But spotting the sustainable travel heroes isn't as easy as it once was.
Ecotourism first entered the dictionary in the 1980s, and soon became synonymous with a range of ‘nature experiences’. In the 1990s, it drifted into the mainstream – hotel chains got in on the ‘green’, recognising that money could be saved through careful environmental management. Before long, tired of imported cookie-cutter interiors, food, and pre-scripted guided tours, travellers sought out more authentic and local experiences. Likewise, in the luxury world, bling was pushed aside for the sake of wilderness, provenance, and a sense of place. By 2019, the words ‘purpose’, ‘meaning’, and ‘positive impact’ started to permeate the communications of many travel brands. Today, it is up to consumers to establish who is walking the talk.
So what is sustainable tourism? The UN World Tourism Organization defines it as: “tourism that takes full account of its current and future economic, social and environmental impacts, addressing the needs of visitors, the industry, the environment and host communities." With 8 billion people vying for finite resources, how can travel be sustainable if the needs of both the industry and visitors are on an equal footing to those of host communities and the environment?
Having less of an impact is no longer enough. To be truly sustainable, our travel experiences must help solve environmental and societal problems. This doesn’t mean that every holiday we take has to involve grandiose planet and people-saving outcomes. But it does mean that as travellers, we must think harder about who and what we’re spending our money on.
Even under the crippling cloud of the Covid-19 crisis, we cannot ignore global problems that desperately need solutions. Intricately interwoven, the climate emergency and biodiversity crisis are no longer disputable. Atmospheric carbon dioxide has increased 25% in the last 50 years, and we’re losing species at 1000 times their natural rate. According to the International Union for the Conservation of Nature (IUCN), we are witnessing the greatest extinction crisis since dinosaurs disappeared from our planet 65 million years ago.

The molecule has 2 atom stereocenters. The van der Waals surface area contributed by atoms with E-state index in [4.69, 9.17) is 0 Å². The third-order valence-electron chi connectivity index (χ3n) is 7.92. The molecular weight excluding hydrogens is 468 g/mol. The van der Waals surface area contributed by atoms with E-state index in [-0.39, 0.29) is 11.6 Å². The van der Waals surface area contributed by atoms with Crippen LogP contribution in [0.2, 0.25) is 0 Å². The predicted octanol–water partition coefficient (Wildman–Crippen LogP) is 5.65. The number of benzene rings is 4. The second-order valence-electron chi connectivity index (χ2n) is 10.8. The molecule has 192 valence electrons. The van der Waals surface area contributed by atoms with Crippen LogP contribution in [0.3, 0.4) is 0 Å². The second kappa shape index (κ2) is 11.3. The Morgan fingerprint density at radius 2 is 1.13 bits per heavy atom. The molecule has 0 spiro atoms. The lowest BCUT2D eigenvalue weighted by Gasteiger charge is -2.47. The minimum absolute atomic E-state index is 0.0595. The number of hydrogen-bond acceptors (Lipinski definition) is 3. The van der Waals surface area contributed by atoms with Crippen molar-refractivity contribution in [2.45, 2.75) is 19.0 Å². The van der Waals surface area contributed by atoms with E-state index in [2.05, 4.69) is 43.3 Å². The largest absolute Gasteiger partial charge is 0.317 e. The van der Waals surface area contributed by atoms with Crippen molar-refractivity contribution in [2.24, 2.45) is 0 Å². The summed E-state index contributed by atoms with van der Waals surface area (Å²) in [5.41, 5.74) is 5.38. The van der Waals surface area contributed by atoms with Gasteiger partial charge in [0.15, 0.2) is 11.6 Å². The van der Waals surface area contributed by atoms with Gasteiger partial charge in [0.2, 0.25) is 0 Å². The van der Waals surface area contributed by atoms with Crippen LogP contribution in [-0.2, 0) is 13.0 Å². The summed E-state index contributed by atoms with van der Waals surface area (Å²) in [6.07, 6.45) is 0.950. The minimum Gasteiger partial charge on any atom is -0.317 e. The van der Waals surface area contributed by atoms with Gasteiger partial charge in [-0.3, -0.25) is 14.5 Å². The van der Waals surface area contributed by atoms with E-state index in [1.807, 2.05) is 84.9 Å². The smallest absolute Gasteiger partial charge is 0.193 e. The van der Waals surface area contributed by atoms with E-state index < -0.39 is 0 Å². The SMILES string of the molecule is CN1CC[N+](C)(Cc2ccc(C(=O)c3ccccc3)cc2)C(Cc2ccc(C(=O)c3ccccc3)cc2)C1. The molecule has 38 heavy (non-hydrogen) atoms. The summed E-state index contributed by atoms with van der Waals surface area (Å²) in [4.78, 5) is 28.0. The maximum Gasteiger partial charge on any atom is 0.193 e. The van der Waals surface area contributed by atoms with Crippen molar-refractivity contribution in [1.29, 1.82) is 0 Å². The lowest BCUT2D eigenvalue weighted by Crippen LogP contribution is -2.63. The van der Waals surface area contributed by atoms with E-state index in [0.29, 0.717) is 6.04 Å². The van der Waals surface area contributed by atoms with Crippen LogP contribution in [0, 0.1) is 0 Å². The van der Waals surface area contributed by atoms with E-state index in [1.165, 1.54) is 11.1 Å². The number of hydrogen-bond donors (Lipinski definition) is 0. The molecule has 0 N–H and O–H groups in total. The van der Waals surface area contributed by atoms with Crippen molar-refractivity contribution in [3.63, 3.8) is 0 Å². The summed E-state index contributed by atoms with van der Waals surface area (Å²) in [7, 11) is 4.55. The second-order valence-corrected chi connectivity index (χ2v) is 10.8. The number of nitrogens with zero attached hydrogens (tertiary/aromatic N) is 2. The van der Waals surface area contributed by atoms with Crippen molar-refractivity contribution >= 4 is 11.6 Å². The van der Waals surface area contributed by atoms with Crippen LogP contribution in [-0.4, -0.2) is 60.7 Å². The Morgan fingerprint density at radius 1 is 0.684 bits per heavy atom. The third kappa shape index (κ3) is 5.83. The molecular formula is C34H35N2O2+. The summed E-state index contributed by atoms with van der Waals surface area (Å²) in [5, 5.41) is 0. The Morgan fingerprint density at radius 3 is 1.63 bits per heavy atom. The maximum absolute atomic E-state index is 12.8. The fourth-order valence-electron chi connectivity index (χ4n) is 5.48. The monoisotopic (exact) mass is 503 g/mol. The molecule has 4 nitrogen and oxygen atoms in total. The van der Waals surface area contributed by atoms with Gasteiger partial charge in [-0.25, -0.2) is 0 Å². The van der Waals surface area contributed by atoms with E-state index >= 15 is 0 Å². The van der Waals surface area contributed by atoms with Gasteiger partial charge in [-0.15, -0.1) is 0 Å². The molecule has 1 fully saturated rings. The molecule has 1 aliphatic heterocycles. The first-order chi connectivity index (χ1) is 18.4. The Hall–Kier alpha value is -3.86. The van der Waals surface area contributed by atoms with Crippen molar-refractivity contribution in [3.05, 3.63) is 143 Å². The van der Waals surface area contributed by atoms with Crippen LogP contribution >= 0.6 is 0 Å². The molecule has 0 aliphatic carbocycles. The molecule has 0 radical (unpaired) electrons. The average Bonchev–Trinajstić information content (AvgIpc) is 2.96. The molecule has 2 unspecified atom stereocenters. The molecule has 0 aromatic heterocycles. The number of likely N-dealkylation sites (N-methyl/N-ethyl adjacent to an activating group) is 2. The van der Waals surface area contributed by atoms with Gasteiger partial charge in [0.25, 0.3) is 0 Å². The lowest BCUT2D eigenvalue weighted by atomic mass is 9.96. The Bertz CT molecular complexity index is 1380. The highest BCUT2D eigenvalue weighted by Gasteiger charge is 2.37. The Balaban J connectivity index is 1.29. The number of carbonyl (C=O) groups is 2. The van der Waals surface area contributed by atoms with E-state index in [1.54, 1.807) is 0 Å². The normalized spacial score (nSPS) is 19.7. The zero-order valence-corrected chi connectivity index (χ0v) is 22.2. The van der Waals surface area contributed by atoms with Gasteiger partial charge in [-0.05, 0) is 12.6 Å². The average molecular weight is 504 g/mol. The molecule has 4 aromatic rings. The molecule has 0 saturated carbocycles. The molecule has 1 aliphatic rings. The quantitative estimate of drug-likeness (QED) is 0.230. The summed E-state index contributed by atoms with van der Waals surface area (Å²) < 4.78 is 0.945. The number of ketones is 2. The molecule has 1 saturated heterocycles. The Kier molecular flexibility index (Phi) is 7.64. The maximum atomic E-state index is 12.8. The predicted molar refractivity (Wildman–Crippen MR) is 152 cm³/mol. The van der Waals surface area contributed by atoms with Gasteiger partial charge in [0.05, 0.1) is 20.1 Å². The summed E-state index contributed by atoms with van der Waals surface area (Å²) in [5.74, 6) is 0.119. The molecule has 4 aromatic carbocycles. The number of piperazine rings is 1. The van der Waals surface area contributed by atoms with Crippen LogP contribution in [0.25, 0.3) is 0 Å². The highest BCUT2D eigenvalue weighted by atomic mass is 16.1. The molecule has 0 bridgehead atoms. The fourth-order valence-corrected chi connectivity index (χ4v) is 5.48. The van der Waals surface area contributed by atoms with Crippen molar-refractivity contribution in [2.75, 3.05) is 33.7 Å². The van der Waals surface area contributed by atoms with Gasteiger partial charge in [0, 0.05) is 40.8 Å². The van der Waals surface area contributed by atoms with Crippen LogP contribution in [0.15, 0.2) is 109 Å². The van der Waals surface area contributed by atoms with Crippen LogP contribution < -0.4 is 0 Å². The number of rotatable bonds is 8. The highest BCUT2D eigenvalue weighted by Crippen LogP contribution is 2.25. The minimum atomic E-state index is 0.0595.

Such environmental devastation is the result of short-term gain prevailing over long-term prosperity, as we continue to churn out carbon and destroy ecosystems to get more stuff, more convenience, and more comfort for less money. Even the present global pandemic is most likely linked to our relentless destruction of nature, via the wildlife trade.
Travel is woven within these crises. Before Covid-19 ground it to a halt, the tourism industry was responsible for a hefty 8-12% of the world’s carbon emissions, with air travel playing a major role. Development for the sake of tourism can also lead to urban sprawl and the destruction of critical wildlife habitats. Irresponsible destination management has a devastating impact on local lives: at best, clogging streets with souvenir shops; at worst, draining water supplies.
But equal to its power to harm, travel has an enormous potential to heal, restore and protect.
As Sibylle Riedmiller, founder of the world’s first Marine Protected Area, Chumbe Island Coral Park in Tanzania, once said: “Tourism is the only industry with a vested economic interest in protecting the natural world.” At Chumbe Island, a palm-fringed island seven kilometres off Zanzibar, a low-impact ecotourism business funds the protection of East Africa’s most pristine coral reef. It also re-trains fishermen as park rangers and provides conservation lessons (including snorkelling) for over 500 local students each year. Chumbe Island is a founding member of The Long Run, a charity that supports models like this from Hawaii to Indonesia.